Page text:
Forget ducks, the weather here this week is probably better suited to pteridophytes. I've spent some time today out in the garden with a camera looking for ferns and there are plenty of fronds emerging and unfurling.
I love their colours, their intricate shapes and how they seem directly connected to the distant past - very Jurassic Park. I don't know enough about British ferns and keep meaning to get a good field guide and learn to ID native species, but I do have just a touch of what the Victorians called 'pteridomania' - fern mania.
Collecting ferns was a mid-19th Century craze that reached such pitch that fern collectors - both amateur and professional - had a lasting impact on some species. Charles Kingsley cdame up with the term 'pteridomania'.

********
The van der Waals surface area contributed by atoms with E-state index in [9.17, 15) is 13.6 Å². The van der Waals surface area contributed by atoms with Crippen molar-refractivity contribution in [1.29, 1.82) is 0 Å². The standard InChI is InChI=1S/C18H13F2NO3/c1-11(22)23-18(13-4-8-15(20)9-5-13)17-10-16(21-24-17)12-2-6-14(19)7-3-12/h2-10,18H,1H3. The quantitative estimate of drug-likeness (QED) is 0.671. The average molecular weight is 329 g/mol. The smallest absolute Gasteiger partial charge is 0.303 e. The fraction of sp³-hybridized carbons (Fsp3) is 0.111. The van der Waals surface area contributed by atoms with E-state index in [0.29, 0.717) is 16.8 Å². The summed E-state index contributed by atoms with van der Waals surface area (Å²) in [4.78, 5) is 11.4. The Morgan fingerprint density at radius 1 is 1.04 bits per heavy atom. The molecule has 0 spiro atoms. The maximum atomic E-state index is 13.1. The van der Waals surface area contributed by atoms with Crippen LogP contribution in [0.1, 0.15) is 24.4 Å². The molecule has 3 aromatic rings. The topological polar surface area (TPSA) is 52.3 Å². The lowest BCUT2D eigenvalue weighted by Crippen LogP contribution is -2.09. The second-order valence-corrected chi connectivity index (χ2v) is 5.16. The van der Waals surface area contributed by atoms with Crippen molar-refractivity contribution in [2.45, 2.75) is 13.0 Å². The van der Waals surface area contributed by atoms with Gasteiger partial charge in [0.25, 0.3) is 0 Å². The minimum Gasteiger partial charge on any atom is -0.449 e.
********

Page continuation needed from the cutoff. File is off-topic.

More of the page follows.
He wrote: 'Your daughters, perhaps, have been seized with the prevailing ‘Pteridomania’ and are collecting and buying ferns…and wrangling over inpronouncable names of species, (which seem to be different with every new fern that they buy), till the Pteridomania seems to you something of a bore.’
Most of the ferns in my garden are self-seeded. I have bought a few exotics, but most have brought themselves to me.
The climate here seems to be just right for fern-growing. In wetter places ferns and mosses cover the groung and the boughs of older. Looking around in the garden today I found a few self-setters, some of which I'll leave where they are and others that I may move to somewhere better (from my point of view).